Singapore stocks near 4-year low as oil rout, COVID-19 fears send investors ‘dumping everything’
SINGAPORE: Singapore shares plunged to a near four-year low amid a major sell-off on Monday (Mar 9), mirroring the sea of red across Asian equity markets as investors rushed for the exits after a steep fall in oil prices and escalating concerns about the global spread of COVID-19.
Clocking losses for the third straight session, the benchmark Straits Times Index (STI) finished at 2,782.37 after diving 6.03 per cent or 178.61 points.
This is the STI’s lowest closing since June 2016 and its worst trading day since October 24, 2008, when it tumbled 8.3 per cent amid the global financial crisis.
Decliners trumped advancers 525 to 84 on Monday. All 30 of the STI’s constituents closed in the red.
“The market is in such a panic that investors are dumping everything. All they want now is cash,” said CMC Markets’ analyst Margaret Yang.
Monday’s market turmoil is fuelled by a free-fall in oil prices after Saudi Arabia, the world’s largest oil exporter, ended failed talks with Russia over supply cuts and announced massive discounts to its official selling prices, sparking fears of an all-out price war.
The kingdom, which currently pumps 9.7 million barrels per day, is also reportedly preparing to increase production above the 10 million barrel per day mark, according to a Reuters report.
This led oil prices to suffer a historic collapse of more than 30 per cent during Asian trade – the biggest fall since the beginning of the Gulf War in January 1991, said FXTM’s chief market strategist Hussein Sayed.
It has since pared losses, with US crude last seen about 20 per cent lower at US$33.38 per barrel as of 10.22 GMT on Monday. Brent, the global benchmark, last traded 18.2 per cent lower at $37.03 a barrel.
The latest shock to oil comes as a double blow for stock markets, which were already jittery over the global spread of COVID-19 to more than 100 countries.
Mr Paul Chew, head of research at Phillip Securities, said: “The collapse in oil price has further worsened sentiment. Emerging markets will be most exposed to collapse in commodity prices. COVID-19 is still the key headline worry for the market as infections outside China are still rising."
In Singapore, rig builder Keppel Corp tumbled 9.65 per cent or S$0.60 to S$5.62, its lowest since November 2016.
Fellow rig builder Sembcorp Industries dropped 9 per cent or S$0.16 to S$1.61, while its unit Sembcorp Marine plunged 11.39 per cent or S$0.12 to S$0.895. Both counters are at fresh record lows.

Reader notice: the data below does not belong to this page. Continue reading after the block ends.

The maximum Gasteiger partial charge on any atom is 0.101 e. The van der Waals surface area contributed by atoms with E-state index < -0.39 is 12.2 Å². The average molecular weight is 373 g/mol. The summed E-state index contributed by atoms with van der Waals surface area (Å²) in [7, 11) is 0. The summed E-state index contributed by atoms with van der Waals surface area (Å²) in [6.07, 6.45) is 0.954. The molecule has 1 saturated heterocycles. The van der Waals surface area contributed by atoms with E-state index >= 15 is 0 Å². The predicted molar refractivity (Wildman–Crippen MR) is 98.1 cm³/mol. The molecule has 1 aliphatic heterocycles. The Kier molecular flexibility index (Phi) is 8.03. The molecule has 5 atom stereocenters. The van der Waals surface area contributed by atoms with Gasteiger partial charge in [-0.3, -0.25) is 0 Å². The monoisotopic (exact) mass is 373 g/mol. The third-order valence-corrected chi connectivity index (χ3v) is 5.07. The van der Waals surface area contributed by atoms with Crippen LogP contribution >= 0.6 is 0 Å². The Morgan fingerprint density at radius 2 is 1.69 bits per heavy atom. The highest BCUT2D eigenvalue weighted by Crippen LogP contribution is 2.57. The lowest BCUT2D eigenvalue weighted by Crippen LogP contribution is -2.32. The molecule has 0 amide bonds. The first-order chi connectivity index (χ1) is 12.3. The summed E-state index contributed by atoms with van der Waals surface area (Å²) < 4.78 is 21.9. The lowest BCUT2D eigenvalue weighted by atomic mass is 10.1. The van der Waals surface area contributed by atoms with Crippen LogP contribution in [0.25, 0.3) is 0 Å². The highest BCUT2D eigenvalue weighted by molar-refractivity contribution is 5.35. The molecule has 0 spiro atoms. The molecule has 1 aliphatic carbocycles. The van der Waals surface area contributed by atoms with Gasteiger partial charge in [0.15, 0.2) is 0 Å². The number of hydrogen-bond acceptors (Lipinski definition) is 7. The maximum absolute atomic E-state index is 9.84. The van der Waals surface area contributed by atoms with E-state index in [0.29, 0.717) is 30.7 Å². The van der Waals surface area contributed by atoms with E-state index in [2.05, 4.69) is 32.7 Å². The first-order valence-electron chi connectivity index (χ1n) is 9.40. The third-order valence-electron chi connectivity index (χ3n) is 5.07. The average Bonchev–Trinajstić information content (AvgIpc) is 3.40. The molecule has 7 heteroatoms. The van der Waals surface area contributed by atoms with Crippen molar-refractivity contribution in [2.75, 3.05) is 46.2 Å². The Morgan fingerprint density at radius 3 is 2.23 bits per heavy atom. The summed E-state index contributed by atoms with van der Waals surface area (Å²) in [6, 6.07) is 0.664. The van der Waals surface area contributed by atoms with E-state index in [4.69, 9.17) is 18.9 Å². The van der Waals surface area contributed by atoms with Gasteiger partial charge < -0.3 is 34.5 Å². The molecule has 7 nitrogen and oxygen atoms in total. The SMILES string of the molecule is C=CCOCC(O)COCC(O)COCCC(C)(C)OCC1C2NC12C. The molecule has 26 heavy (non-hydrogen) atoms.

Banks were also among the main laggards on Monday – DBS closed down 8.04 per cent or S$1.85 to S$21.15; OCBC fell 6.76 per cent or S$0.69 to S$9.52 and UOB skidded 7.33 per cent or S$1.70 to S$21.50.
This as local banks face a myriad of headwinds, according to analysts. These include expectations for weaker US Fed rates to put a squeeze on the banks’ net interest margins, slower global growth to raise asset quality risks and slow down loan growth, as well as the possibility of heightened risk from its oil and gas exposure with the latest oil market turmoil.
“All these headwinds are coming at the same time so the banks are suffering from profit-taking activities,” said Ms Yang.
Overall, while the STI's steep sell-off on Monday would "not be sustainable", there is still "some weakness" in the market, she added.
"Right now, investors are only looking at the negative news and they just want to take their money off the table," Ms Yang told CNA.
“So I don’t think the market will bounce back quickly in the weeks to come."
The rest of Asia were not spared from the double whammy of oil price rout and worries over the COVID-19 outbreak.
Japan’s Nikkei 225 index dropped about 5 per cent and South Korea’s Kospi index lost 4.2 per cent.
China’s key Shanghai Composite Index closed down 3 per cent and Hong Kong’s Hang Seng Index was 4.2 per cent lower.
In Australia, the S&P/ASX 200 index tanked 7.3 per cent.
All eyes are now on how the US stock markets fare overnight, said Ms Yang, after US stock futures fell 5 per cent and triggered a “circuit breaker” that halts trading to prevent further declines.